Two head battles

Today was a busy day with back-to-back classes. It's funny how even on the busiest days I still find time to argue with myself. Here's two topics that have surfaced today - I'm really interested in your feedback.

Discipleship vs. Evangelism
Some Christian ministries are highly effective at discipleship - investing in those who already believe and drawing them closer to a relationship with Jesus. Other Christian ministries are highly effective at evangelism - seeking those people who don't know Jesus, and introducing them to the God who saves me every day from being the idiot that I am. I rarely see a ministry that is extremely effective at both tasks. I'm not saying 'mutlitask' ministries don't exist - I've seen them before - I'm just suggesting that ministries often gravitate towards one side or the other.
  • What's good about this?
  • What's wrong with this?
  • What's the goal?

Being vs. Doing
There's a handful of people in my life who I could put in my "hall of fame" - those who I am forever thankful for the investments and wisdom they have placed into my life. One of them recently told me to:
"take time to 'be' in the midst of all the 'doing'. Who you are is not defined by what you do. What you do is defined by who you are."
So I've been wrestling with this question of being vs. doing. This is a struggle for me.
  • What tangible steps can we take to make sure we are "being", and not just "doing"?
  • Which came first, the being or the doing?


Abbie said...

I'm pretty sure the chicken came before the egg.

Anonymous said...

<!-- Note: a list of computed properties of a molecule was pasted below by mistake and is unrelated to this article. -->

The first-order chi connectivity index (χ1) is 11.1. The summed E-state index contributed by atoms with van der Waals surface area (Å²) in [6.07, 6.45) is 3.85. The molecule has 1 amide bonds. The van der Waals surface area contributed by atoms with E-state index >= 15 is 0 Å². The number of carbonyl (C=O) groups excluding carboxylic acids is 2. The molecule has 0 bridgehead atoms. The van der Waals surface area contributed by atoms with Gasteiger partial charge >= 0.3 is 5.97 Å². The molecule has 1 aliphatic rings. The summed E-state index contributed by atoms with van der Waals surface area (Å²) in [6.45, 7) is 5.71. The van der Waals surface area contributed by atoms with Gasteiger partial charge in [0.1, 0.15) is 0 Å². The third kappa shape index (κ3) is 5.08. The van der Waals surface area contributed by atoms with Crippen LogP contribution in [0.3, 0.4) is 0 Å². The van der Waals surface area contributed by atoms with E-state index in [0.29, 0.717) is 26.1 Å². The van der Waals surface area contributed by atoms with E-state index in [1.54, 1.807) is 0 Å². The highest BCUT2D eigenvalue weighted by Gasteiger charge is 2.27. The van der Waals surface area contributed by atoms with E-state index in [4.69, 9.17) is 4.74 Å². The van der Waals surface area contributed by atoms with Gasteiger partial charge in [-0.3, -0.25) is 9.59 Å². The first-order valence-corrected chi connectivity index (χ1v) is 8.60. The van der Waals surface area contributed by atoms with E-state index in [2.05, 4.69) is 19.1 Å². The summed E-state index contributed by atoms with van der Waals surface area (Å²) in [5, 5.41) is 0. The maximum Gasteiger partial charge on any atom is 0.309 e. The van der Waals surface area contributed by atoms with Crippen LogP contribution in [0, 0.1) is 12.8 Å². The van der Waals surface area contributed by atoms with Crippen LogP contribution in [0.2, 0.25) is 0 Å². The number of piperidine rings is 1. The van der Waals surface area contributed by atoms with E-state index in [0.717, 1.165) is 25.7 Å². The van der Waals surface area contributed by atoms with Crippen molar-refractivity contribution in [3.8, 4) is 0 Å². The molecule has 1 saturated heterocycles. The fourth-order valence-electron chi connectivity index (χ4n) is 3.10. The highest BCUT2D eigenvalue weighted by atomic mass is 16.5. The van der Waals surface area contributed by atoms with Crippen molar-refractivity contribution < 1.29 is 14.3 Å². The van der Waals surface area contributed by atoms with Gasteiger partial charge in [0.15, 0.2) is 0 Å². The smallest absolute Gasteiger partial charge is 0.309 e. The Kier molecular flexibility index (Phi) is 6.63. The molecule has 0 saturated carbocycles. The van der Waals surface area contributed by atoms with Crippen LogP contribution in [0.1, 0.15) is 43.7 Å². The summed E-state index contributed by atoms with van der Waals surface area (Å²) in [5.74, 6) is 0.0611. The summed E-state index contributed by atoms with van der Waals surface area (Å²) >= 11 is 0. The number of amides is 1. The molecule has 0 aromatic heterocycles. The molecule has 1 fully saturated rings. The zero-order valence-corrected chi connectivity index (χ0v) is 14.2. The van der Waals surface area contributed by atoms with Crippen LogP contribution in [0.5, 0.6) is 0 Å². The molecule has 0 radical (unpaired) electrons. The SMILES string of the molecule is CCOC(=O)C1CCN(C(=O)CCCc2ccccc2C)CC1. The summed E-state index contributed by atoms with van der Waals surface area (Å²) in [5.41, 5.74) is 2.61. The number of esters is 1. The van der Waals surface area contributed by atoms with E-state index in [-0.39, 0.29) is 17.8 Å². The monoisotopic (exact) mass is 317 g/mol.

I roll up my sleeves to answer these questions. They are not by any means the correct answer-I do not have those answers, only suggestions.

First, what is good about this. Well it allows you to focus on a certain aspect. You are giving your all into one specific thing, allowing you to go very deep. Deep in one subject instead of surface deep into two or three. However I think its bad, because you limit yourself in thinking that is all you can do there. Take worhsip for example, I know I get so caught up in praising God and worshiping that I don't even think of using it to evanglize. When was the last time I invited someone to worship to hear the (amazing) speakers, or see how much we love Jesus. Or to invite a christian that doesn't come there to share in. The goal though is a little tricker I think its different for everyone.

In regards to being vs. doing. I find this is something I struggle with a lot. Sometimes I feel like I just go through the motions, that gets monotonous and leaves me feeling bland and unmotivated. But when something is dictated by the passion I have for it, I find my "doings" are a lot more lively and truer to my self. I guess the only thing, the only tangiable thing we can do, is when we go to do something ask ourselves why are we doing this-that way the way you are/way you feel about what you are doing will shine through.

I think the being came before the doing though. I mean when you were a baby you were doing a lot of being...not so much doing :-)

jdb said...

Thank you for your great wisdom, anonymous. I agree about the depths of focusing on one, yet our call to do both.

Tell me ... are you messing with my by using "bland" and "unmotivated" in the same sentence? :-)

Thanks for your well-thought-out response.

Anonymous said...

No, but I kind of wish I was...that would have been brillant! :-)

Ryan Jones said...

I read this the other day, and I've been letting it sit at the back of my mind for a while and for some reason it just now clicked for me, at least the discipleship vs. evangelism part. I would tend to think that it fits perfectly in line with the whole 3story thing. If we go about evangelizing through our relationships, then, since those relationships are already there we end up discipling after the evangelism side of things happens. Now this is all, obviously, a person-to-person aspect to it all. As far as any organization is concerned I'm not sure that you really can perform both sides well. It's a double edged sword in terms of evangelsim and discipleship. Ultimately, I would have to believe that it comes down to the personal aspect of things and the relationships that are built. Just look at Jesus. He goes out and calls disciples, then disciples them. They, in turn, go out and evangelize, then raise up more disciples. And that's my two cents worth... just a thought.